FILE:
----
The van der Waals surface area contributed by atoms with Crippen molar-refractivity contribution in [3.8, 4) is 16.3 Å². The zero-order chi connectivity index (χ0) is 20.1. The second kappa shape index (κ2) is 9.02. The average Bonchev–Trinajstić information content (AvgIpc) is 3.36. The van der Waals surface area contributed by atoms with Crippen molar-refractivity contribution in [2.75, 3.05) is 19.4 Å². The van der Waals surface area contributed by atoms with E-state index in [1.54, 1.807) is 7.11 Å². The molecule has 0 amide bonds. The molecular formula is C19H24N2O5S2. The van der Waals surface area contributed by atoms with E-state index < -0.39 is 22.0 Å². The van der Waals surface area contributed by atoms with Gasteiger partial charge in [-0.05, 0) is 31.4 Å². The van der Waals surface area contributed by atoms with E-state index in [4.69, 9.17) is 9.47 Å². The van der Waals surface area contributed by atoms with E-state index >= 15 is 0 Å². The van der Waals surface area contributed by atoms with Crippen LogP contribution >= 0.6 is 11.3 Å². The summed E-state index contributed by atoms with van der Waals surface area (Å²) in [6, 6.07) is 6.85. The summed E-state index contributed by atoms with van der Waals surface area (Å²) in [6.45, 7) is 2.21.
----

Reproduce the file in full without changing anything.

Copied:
The van der Waals surface area contributed by atoms with Crippen molar-refractivity contribution in [3.8, 4) is 16.3 Å². The zero-order chi connectivity index (χ0) is 20.1. The second kappa shape index (κ2) is 9.02. The average Bonchev–Trinajstić information content (AvgIpc) is 3.36. The van der Waals surface area contributed by atoms with Crippen molar-refractivity contribution in [2.75, 3.05) is 19.4 Å². The van der Waals surface area contributed by atoms with E-state index in [1.54, 1.807) is 7.11 Å². The molecule has 0 amide bonds. The molecular formula is C19H24N2O5S2. The van der Waals surface area contributed by atoms with E-state index < -0.39 is 22.0 Å². The van der Waals surface area contributed by atoms with Gasteiger partial charge in [-0.05, 0) is 31.4 Å². The van der Waals surface area contributed by atoms with E-state index in [4.69, 9.17) is 9.47 Å². The van der Waals surface area contributed by atoms with E-state index >= 15 is 0 Å². The van der Waals surface area contributed by atoms with Crippen LogP contribution >= 0.6 is 11.3 Å². The summed E-state index contributed by atoms with van der Waals surface area (Å²) in [6, 6.07) is 6.85. The summed E-state index contributed by atoms with van der Waals surface area (Å²) in [6.45, 7) is 2.21.